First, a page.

I arrived early to register and met a number of people I had been chatting with prior to the race including Martin Bamford who ended up running an excellent 11:11 for his debut at this distance. I also caught up with the usual suspects, Chris Mills, Eddie Sutton, Drew Sheffield, James Elson, Nici Griffin, Stuart March and Sam Robson who were all keeping the slick Centurion machine well oiled. I also had a chance to chat to Simon Edwards and Liz Grec who I am working with next weekend as we crew Sam Robson to victory in the GUCR…
As we walked down to the start I heard the dulcet tones of Nikki Mills telling me I looked resplendent in my shiny new Buff race kit. Or words to that effect. Or possibly not. She also informed me she was pretty confident I would drop at some stage today. I really appreciated these two confidence boosting messages.
As the gun went off and we started, I immediately felt pretty good (as you would expect with 0.2 miles run) and decided to up the pace. I was probably in 10th place at this point and realised very quickly I was going off way too fast, but as I planned I decided to try and sustain it. I had read recently about how often people hold back in ultras and consequently have no idea how good they can be. I had nothing to lose so I stayed with it.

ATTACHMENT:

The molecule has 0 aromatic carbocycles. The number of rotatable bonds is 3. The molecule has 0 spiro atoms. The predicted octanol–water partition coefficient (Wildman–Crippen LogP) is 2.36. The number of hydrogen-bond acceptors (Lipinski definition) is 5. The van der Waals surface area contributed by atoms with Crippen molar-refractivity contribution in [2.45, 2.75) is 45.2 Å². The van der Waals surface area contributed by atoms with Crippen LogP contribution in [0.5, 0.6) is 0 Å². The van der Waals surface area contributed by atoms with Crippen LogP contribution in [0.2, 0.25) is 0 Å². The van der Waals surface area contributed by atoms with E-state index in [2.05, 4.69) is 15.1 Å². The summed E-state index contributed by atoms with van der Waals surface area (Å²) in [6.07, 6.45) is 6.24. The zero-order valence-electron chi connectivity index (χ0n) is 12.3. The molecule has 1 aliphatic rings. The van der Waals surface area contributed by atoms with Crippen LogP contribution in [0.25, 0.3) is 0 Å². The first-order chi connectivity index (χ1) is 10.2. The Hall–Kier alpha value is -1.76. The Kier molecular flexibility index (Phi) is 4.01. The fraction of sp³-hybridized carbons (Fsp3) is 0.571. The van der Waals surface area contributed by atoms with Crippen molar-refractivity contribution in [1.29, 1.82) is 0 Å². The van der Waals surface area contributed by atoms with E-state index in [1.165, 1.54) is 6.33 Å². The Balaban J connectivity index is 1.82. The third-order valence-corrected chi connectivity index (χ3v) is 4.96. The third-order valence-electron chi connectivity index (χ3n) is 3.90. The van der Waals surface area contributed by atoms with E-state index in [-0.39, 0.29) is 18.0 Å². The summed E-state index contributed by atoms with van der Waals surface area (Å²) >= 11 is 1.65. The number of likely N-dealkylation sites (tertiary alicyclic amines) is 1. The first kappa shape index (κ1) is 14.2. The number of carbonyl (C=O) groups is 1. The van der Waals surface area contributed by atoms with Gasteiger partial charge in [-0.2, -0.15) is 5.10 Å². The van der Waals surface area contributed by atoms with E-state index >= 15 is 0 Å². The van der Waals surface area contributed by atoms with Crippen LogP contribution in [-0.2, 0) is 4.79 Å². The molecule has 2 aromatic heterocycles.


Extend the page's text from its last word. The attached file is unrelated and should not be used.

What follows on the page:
After 3 miles or so I knew this was absolutely stupid, so I slowed down and found a pace that worked for me and tried to get into a rhythm. I started being passed a lot but I have got over this now, when at first it used to bother me.
I arrived at the first checkpoint in about 30th place I gather and stopped to get some of the sand out of my shoes. With it having been a very warm few days in the build up to the race, the typically hard packed paths at this time of year were sandy like they would be in late summer. In parts it felt like running on the sand dunes back in Devon and I wanted to make sure I minimised blisters as much as I could. I had a brief chat to Dennis ‘The Machine’ Cartwright, filled my bottles, had a bit of food and headed on.
As Dennis pointed out, there wasn’t much point in emptying my shoes between here and St Marthas at the 12 mile point as it is sand all the way, but it helped a little and only cost me a minute or so.
I remember picking the pace up here again and also coughing a bit, as I am still at the tail end of a cold. Again, this was another sign to slow down which I duly (stupidly) ignored. I think I knew already this was going to be a rough day and almost wanted to feel like shit so I could get used to running feeling awful, which will be so important at the 100 when this is inevitable.